Public markets are the real test. When these unicorns (read Uber, Flipkart, Xiaomi, Ola, etc) list the aura of the celeb founders, the novelty of the business model and the innovation of the product/service would have worn off.

All that the retail investors look at is the numbers on a spreadsheet. And these numbers sit alongside that of pharma, oil and gas, auto, retail and other companies. It is usually the math that wins over press mentions.

This begs the question. Will you fall for the honey trap and participate by investing when these unicorns eventually list? If yes, what is your value expectation?

Arvinder Gujral is Director Business Development APAC for Twitter overseeing its strategic partnerships. Connect with him on Twitter @arvindergujral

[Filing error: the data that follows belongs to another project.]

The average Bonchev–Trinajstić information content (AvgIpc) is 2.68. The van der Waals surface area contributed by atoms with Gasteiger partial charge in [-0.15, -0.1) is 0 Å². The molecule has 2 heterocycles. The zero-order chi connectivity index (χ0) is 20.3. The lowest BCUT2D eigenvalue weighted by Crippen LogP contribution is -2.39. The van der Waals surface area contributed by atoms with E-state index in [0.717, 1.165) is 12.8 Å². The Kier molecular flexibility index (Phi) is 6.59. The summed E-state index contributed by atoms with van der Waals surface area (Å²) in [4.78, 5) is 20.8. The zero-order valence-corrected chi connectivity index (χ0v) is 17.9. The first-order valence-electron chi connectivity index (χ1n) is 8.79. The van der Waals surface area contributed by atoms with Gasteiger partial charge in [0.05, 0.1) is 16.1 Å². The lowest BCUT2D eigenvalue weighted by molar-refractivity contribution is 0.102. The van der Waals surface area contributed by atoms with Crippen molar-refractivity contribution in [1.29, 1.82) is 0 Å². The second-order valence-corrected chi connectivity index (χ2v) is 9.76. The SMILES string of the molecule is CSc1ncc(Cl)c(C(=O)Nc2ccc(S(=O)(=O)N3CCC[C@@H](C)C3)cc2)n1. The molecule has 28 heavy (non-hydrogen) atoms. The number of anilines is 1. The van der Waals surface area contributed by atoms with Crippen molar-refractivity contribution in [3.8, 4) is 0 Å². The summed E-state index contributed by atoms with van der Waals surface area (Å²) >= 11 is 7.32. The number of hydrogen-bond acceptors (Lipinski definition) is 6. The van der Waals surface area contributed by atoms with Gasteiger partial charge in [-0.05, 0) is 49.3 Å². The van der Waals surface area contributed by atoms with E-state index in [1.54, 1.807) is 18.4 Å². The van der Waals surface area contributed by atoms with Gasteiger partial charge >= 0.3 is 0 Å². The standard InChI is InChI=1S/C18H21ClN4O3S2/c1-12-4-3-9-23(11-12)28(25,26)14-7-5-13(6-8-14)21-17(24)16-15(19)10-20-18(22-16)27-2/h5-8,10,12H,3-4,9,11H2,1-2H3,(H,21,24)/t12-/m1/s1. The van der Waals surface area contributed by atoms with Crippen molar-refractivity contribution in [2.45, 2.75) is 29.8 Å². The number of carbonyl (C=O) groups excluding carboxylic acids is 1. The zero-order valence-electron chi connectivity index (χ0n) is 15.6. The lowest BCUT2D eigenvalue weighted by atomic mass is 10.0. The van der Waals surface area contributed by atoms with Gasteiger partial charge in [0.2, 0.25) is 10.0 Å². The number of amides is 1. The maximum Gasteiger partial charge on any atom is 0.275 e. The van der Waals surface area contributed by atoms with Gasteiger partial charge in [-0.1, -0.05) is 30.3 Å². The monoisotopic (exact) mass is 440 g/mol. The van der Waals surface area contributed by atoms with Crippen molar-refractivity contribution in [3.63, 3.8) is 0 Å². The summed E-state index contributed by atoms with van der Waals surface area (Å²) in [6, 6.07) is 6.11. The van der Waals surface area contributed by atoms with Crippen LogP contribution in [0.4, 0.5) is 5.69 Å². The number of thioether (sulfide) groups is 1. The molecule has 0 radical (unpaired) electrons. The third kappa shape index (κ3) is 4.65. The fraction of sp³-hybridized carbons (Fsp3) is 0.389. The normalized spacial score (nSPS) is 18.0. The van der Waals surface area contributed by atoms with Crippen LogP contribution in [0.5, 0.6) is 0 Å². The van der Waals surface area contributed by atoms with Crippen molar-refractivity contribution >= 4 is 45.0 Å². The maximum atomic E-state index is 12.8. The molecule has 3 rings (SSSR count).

Magic Crate raises seed funding from Mohandas Pai, others

The firm said it ships several thousand activity crates each month, customised to specific age groups, with the prices starting at <span class='WebRupee'>Rs.</span>549.

The firm said it ships several thousand activity crates each month, customised to specific age groups, with the prices starting at Rs.549.

Bengaluru: Funfinity Learning Solutions Pvt. Ltd, which makes Magic Crate subscription-based activity kits for children, on Thursday said it has received seed investment from Aarin Capital, T.V. Mohandas Pai, chairman of Manipal Global Education Services (who invested in his personal capacity), Narayanan Ramaswamy, Sethuraman Sivaramakrishnan and others. The company did not disclose the size of the investment.

The Bengaluru-based start-up, which was launched in 2015, said it was going to use the funds to expand its product portfolio, grow its team and scale manufacturing.